Socialist Forum - Winter 2020
As socialists we must espouse a truly internationalist politics, one that supports democratic and working-class movements around the world. We support such movements in their struggles against tyrannical governments and the ruling classes of all countries, just as we welcome their solidarity with us. As U.S. socialists we oppose the imperialism of the United States, but as internationalists we must also oppose the authoritarianism and imperialism of other states, regardless of what those who run those states call themselves. That is, we must oppose “campism.”
Campism is a longstanding tendency in the international and U.S. left. It approaches world politics from the standpoint that the main axis of conflict is between two hostile geopolitical camps: the “imperialist camp,” today made up of the United States, Western Europe, Saudi Arabia, and Israel (or some such combination) on one hand and the “anti-imperialist camp” of Russia, China, North Korea, Syria, Iran, Venezuela, Cuba, and other less-industrialized nations on the other. The anti-imperialist camp is generally defined as all formerly colonized nations and especially all avowedly anti-imperialist governments in the Global South. This ideology has been a hallmark of political currents defining themselves as Marxist-Leninist, though others who don’t identify with that term also embrace it. Campism, somewhat surprisingly, considering the organization’s political lineage, now exists even within parts of DSA. We hope that our brief account and critique of campism will convince those in DSA who are attracted to it to reject it, for it distorts the very meaning of democratic socialism and leads socialists away from “an injury to one is an injury to all” and “workers of the world unite!” to the inverted nationalism of “the enemy of my enemy is my friend.”
In this framework, the division of the world between rival geopolitical blocs overrides other questions and provides the dominant political explanation for world events. It seldom addresses the internal class character of the nations of the “anti-imperialist camp,” and, regardless of the nature of their governments and economies, attribute to those nations a progressive character. It almost never criticizes the “anti-imperialist nations” and tends to ignore, denigrate, or outright oppose movements for democracy or economic and social justice that arise among the working classes of such states.
Contemporary campism, as described above, runs counter to the Marxist and broader democratic socialist tradition insofar as it stresses solidarity with states rather than international working-class solidarity. This tendency generally supports clearly capitalist states (such as Iran and Syria) or states that claim to be socialist (like China or North Korea), which have authoritarian or totalitarian governments. In the past, socialists from Karl Marx to Eugene Debs, from Rosa Luxemburg to C.L.R. James, always emphasized that workers in each country should support those in another in their struggles for democracy and social justice. But when it comes to states in geopolitical conflict with the U.S., campism often opposes support for democratic movements, even ones clearly led by the working class, on the grounds that such movements jeopardize ostensibly progressive governments, and that supporting them would thus make U.S. socialists allies of our own ruling class. For example, this typically entails support for the Chinese state and the ruling Communist Party, even though it promotes a highly repressive form of capitalism and opposes workers’ self-organization and workers’ power. This viewpoint distorts the Marxist political tradition with its roots in humanism, the Enlightenment, and the nineteenth century workers’ movement, and which is first and foremost about the fight for working-class political power.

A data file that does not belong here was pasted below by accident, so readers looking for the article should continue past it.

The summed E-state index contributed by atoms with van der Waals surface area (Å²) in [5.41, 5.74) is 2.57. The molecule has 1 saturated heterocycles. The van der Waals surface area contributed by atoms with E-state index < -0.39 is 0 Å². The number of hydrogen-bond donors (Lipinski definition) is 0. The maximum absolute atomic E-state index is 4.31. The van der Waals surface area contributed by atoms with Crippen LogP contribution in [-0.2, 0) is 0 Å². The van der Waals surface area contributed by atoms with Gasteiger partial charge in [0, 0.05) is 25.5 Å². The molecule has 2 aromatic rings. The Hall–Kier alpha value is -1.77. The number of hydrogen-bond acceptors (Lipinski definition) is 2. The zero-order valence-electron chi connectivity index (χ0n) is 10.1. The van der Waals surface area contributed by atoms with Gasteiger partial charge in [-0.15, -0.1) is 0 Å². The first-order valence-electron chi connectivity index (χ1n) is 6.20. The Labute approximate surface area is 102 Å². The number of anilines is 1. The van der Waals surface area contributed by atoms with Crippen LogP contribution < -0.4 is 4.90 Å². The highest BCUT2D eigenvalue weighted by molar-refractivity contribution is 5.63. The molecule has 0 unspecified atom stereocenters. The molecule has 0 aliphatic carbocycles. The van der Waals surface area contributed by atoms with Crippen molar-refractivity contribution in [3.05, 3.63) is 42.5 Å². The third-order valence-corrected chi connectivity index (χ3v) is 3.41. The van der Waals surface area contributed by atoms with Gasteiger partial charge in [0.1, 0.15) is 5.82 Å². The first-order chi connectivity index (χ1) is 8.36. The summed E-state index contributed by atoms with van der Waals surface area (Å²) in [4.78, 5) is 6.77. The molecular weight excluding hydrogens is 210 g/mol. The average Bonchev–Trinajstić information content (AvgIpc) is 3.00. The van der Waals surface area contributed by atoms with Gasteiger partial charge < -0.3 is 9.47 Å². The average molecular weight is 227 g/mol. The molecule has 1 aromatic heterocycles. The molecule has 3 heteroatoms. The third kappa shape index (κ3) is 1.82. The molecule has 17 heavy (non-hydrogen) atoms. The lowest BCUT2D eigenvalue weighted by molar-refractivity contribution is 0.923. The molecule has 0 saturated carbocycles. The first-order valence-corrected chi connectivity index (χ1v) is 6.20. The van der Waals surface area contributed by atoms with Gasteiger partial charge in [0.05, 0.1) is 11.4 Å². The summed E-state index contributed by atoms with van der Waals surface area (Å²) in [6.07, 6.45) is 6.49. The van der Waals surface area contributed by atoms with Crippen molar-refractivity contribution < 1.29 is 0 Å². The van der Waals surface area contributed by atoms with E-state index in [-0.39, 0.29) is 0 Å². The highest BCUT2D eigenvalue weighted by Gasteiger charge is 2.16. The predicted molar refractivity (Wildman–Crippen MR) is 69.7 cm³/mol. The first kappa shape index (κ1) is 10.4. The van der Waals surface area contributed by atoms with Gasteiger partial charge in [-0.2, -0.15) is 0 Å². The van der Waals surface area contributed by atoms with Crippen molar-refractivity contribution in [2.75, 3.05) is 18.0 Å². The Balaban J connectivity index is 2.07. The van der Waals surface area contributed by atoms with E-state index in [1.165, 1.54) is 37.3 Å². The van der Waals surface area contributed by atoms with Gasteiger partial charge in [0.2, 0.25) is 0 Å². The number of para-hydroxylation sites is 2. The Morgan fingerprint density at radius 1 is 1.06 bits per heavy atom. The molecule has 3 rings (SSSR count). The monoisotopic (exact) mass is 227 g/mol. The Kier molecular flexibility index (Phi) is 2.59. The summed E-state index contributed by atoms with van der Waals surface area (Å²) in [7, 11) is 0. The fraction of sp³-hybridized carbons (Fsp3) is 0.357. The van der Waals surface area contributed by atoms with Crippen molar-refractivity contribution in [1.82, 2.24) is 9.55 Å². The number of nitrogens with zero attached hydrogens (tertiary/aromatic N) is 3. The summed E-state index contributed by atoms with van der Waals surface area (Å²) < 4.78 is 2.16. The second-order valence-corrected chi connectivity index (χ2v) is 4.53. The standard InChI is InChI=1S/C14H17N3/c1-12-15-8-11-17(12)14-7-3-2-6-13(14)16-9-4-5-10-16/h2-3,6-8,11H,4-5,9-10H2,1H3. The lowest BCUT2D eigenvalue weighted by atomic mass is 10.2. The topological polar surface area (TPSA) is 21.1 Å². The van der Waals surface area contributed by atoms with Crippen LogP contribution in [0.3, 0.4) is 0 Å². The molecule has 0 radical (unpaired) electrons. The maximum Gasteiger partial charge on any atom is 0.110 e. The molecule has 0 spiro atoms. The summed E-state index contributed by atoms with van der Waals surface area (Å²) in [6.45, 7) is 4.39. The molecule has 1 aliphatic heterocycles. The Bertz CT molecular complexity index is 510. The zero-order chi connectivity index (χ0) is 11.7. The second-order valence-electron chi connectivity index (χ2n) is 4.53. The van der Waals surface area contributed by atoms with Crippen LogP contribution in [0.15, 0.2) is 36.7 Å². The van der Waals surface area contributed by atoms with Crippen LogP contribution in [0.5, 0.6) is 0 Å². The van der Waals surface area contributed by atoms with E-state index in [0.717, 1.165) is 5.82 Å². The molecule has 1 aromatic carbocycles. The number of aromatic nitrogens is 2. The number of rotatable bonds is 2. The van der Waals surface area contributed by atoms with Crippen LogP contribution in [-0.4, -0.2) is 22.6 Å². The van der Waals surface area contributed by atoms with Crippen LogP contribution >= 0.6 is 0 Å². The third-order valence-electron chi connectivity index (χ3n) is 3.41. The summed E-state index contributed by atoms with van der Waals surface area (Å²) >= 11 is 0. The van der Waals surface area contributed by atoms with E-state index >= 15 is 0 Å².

The Origins of Campism in the Russian Revolution
There was a time when identification with an anti-capitalist and anti-imperialist camp made a certain amount of sense. The Russian Revolution was supported by millions of workers around the world, and it led to a split in the international labor movement between those who remained in Social Democratic parties and those who joined the newly-organized Communist parties and the Communist International (Comintern). So, for a decade after the 1917 revolution one could say that there were two camps: one defending a workers’ revolution and striving for socialism, versus a capitalist camp that promoted counterrevolution around the world.
However, international Communism was transformed by developments in the Soviet Union in the period after 1927. A faction led by Joseph Stalin rose to dominance in the Communist Party of the Soviet Union (CPSU) and the Comintern, with its affiliated parties throughout the world. Stalin carried out a counter-revolution within the movement, imprisoning, exiling, and executing nearly all of the Bolsheviks who had led the transformation of the former tsarist empire through its first ten years. Under his leadership, the CPSU also subordinated the soviets, labor unions, and all other institutions to Stalin and his cronies. He used the state to transform the Soviet economy—through nationalization of all industry and the forced collectivization of agriculture—into a bureaucratically centralized and defectively “planned” system under the total control of the Party. ...
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